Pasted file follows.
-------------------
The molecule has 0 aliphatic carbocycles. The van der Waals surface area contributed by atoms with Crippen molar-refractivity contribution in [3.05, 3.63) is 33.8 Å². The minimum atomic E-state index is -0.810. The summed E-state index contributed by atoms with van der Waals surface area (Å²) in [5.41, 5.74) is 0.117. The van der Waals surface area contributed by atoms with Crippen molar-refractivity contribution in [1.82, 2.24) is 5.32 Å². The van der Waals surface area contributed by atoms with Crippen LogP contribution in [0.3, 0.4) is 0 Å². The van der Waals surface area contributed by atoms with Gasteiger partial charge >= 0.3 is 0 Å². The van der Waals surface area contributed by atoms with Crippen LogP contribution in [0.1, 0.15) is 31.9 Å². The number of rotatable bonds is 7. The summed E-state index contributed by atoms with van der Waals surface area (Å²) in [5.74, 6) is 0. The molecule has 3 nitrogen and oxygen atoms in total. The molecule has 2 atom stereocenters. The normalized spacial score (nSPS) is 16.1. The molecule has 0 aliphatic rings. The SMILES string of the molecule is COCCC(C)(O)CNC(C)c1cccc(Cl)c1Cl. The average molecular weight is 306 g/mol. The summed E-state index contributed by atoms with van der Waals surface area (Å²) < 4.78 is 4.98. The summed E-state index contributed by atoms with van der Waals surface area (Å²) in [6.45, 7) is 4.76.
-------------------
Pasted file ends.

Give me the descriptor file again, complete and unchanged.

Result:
The molecule has 0 aliphatic carbocycles. The van der Waals surface area contributed by atoms with Crippen molar-refractivity contribution in [3.05, 3.63) is 33.8 Å². The minimum atomic E-state index is -0.810. The summed E-state index contributed by atoms with van der Waals surface area (Å²) in [5.41, 5.74) is 0.117. The van der Waals surface area contributed by atoms with Crippen molar-refractivity contribution in [1.82, 2.24) is 5.32 Å². The van der Waals surface area contributed by atoms with Crippen LogP contribution in [0.3, 0.4) is 0 Å². The van der Waals surface area contributed by atoms with Gasteiger partial charge >= 0.3 is 0 Å². The van der Waals surface area contributed by atoms with Crippen LogP contribution in [0.1, 0.15) is 31.9 Å². The number of rotatable bonds is 7. The summed E-state index contributed by atoms with van der Waals surface area (Å²) in [5.74, 6) is 0. The molecule has 3 nitrogen and oxygen atoms in total. The molecule has 2 atom stereocenters. The normalized spacial score (nSPS) is 16.1. The molecule has 0 aliphatic rings. The SMILES string of the molecule is COCCC(C)(O)CNC(C)c1cccc(Cl)c1Cl. The average molecular weight is 306 g/mol. The summed E-state index contributed by atoms with van der Waals surface area (Å²) < 4.78 is 4.98. The summed E-state index contributed by atoms with van der Waals surface area (Å²) in [6.45, 7) is 4.76.